1. Educate yourself.
Learn proper lifting technique. Use this for quick tutorials.
Learn from experts who are credible (evidence-based + real-life experience), people-centric, and are genuine in their actions over time.
Hire a coach to hold you accountable and mentor you.
2. Find a training style that is fun, effective, and stick-withable.
Resistance training forces your muscle to hypertrophy. Contrary to popular belief, muscle building is more dependent on one’s training, not nutrition. You cannot eat your way to more muscle mass.
Use a training style that is “optimal” for you, i.e., bodybuilding-style workouts typically build the most muscle, but this won’t be true if you hate lifting that way. If this is the case, Crossfit, Olympic weightlifting, powerlifting, or strongman training styles may match closer to your “optimal.”
Consistency is the backbone to making progress over time. A “perfect” plan is useless if you fail to adhere to it long-term. Uncoincidentally, the person with the most muscle in the gym is often the most consistent.
3. Injury prevention needs to be your highest priority.
You cannot lift if you are injured. You cannot gain muscle if you cannot lift.
Manage fatigue by using Rate of Perceived Exertion (RPE) or Reps in Reserve (RIR) and deloads (see Q5).
Avoid overtraining by limiting complete muscular failure during ~80% of your training. Save failure training for isolation exercises towards the end of your workouts to avoid tiring out too quickly and to reduce risk of injury.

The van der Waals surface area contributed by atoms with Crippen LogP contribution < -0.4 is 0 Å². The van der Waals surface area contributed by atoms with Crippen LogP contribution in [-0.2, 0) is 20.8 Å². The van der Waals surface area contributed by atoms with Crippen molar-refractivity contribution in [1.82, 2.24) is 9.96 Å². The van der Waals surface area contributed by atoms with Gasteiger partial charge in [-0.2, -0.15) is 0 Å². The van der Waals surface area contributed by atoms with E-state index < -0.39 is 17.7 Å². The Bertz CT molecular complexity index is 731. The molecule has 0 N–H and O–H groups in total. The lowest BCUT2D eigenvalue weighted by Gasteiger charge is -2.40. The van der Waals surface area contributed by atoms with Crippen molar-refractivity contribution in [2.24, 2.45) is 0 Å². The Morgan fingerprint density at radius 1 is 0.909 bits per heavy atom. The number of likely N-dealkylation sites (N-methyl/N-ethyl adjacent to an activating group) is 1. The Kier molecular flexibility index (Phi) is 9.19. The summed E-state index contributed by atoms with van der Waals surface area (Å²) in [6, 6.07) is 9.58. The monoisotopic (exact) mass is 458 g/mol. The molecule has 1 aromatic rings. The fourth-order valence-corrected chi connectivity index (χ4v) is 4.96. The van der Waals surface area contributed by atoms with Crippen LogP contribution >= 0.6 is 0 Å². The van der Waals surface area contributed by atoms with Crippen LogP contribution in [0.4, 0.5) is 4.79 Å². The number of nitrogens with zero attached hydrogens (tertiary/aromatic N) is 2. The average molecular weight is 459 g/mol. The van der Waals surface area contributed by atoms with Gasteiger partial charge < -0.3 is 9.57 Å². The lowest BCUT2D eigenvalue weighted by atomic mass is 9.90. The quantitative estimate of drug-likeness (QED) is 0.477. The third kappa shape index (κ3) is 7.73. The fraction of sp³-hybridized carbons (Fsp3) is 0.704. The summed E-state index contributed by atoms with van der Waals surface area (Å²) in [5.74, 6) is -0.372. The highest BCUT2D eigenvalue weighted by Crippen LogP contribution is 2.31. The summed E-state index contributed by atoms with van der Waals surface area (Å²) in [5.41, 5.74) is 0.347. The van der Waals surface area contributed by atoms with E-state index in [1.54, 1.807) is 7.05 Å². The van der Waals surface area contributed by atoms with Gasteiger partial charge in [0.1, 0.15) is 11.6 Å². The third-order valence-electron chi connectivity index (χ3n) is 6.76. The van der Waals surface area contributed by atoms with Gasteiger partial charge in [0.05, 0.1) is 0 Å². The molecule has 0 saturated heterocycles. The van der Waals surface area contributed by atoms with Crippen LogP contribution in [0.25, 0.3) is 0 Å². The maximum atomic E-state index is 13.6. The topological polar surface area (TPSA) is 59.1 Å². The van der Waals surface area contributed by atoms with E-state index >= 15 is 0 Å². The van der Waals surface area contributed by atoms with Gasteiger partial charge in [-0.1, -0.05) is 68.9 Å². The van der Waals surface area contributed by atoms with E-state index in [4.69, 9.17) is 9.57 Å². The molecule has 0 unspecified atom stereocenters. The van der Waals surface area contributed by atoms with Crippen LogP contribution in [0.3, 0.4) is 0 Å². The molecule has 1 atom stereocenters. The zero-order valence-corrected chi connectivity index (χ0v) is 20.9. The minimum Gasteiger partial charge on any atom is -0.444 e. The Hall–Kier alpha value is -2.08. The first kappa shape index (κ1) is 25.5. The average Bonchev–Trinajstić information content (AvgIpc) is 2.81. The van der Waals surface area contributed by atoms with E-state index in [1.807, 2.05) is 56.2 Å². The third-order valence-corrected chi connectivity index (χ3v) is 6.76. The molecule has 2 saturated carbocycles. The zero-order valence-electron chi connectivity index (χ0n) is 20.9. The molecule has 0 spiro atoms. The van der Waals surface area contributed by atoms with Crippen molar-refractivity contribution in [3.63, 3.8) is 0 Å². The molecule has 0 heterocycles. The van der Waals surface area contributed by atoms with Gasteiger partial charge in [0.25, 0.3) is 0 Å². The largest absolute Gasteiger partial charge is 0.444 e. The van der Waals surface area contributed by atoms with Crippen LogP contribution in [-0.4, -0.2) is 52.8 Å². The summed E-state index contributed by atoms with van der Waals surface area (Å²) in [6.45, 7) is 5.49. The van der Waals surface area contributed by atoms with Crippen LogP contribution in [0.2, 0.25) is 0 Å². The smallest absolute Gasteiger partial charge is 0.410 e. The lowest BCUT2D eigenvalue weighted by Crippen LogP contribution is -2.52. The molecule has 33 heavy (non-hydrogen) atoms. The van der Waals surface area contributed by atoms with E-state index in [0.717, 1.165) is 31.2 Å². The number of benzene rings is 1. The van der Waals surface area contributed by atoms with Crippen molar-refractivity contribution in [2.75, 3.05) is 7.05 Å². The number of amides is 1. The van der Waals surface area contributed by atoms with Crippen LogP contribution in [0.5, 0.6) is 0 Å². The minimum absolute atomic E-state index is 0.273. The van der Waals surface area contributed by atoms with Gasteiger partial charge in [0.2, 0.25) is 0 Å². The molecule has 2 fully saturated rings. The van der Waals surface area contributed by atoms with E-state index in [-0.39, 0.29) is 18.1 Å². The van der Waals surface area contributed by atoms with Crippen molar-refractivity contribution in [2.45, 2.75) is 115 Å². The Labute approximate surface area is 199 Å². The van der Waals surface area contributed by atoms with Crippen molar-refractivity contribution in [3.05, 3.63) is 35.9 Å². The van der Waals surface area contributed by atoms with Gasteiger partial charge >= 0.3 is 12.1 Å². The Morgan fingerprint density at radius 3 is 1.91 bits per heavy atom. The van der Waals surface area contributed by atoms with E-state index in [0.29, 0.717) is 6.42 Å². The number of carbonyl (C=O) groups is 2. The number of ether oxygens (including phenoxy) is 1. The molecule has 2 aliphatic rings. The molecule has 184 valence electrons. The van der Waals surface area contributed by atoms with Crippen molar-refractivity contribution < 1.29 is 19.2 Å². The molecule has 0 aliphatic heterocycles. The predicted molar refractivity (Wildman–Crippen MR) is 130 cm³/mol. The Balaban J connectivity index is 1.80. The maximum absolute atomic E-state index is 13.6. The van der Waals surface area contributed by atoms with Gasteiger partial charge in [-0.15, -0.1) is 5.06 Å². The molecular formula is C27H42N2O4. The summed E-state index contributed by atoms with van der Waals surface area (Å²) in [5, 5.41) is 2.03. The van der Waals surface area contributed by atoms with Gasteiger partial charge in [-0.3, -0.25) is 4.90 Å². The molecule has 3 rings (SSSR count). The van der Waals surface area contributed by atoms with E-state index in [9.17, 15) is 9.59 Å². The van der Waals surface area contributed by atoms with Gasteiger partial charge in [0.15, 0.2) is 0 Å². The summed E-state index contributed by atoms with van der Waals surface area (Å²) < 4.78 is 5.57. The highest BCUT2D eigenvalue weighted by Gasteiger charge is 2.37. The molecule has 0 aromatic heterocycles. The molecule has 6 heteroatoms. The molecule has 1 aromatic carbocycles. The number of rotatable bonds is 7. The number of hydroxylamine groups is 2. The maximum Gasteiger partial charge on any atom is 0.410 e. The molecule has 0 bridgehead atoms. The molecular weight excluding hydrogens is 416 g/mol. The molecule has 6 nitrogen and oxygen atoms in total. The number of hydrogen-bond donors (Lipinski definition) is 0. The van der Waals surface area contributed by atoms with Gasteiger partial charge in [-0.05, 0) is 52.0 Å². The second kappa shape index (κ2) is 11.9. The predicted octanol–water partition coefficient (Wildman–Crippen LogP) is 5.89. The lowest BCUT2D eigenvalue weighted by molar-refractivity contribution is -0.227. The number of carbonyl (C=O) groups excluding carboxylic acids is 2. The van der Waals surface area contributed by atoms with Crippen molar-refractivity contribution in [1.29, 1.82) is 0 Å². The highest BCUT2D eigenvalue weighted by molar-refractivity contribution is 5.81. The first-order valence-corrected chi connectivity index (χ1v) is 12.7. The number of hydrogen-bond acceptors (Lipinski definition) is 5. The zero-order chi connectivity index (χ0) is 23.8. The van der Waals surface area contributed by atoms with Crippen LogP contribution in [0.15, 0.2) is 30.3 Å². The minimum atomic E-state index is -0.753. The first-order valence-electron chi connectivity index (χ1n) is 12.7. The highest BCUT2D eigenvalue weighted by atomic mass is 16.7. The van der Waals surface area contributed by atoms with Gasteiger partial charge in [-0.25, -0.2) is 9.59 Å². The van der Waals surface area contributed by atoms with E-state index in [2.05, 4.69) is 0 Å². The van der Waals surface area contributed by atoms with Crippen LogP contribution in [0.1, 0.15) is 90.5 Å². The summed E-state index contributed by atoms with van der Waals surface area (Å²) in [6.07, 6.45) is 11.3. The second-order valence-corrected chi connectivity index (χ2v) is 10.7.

Again, emphasize proper technique over all.
4. Do more work over time via progressive overload.
Doing more volume (i.e., work) over time seems to be the main driver of muscle gain.
Multi-joint lifts (bench, squat, deadlift) and their variations (DB bench, goblet squat, Romanian Deadlift (RDL)) need to be 2/3 of your training.
While not always possible, aim to improve/increase sets, reps, weight load, and/or technique compared to what you did the previous week.
Be stronger than you were last year.
5. Create a caloric surplus.
While not a necessity, you should consume more calories than you expend by eating more and/or moving less (i.e., create a calorie surplus) for maximum growth.
When in a hypercaloric state, consume 0.7-1.0g of protein per pound of bodyweight, erring towards the higher end for more growth.
Carbohydrates are extremely powerful tools to prevent muscle loss and enhance anabolism via insulin production and muscle glycogen usage during exercise. When in a hypercaloric state, consume a minimum of 1.0g of carbs per pound of bodyweight.
Fats are essential for vitamin absorption, hormone regulation, and critical for overall health. When in a hypercaloric state, consume a minimum of 0.3g per pound of bodyweight.
Do not fear gaining fat and spend extensive periods in a calorie surplus to reach your natural muscular potential.
6. Track your progress.
Weigh yourself at least 4 times a week (including one weekend day)—after you wake up and use the restroom, but before you eat—and take the average of those weights to find your “actual weight.”
Focus on weekly trends of averages, not day-to-day fluctuations. Aim for a weekly weight gain of 0.25-0.5% of your bodyweight (lbs). E.g., 180 lb x 0.5% = 0.9 lb average gain per week.
Use your food log, weekly weight averages, waist measurements (2 fingers above your naval, at your navel, and 2 fingers below), and/or pictures every 4 weeks to determine if you’re heading in the right direction.
Track your weight, sets, and reps in the gym. Try to beat what you did last week by improving at least one of those indicators (more weight, more sets, or more reps).
7. Don’t be an asshole (to yourself or others).
Aim for 7-9 hours of sleep.
Drink less alcohol and do less drugs.
Related: How to lose fat.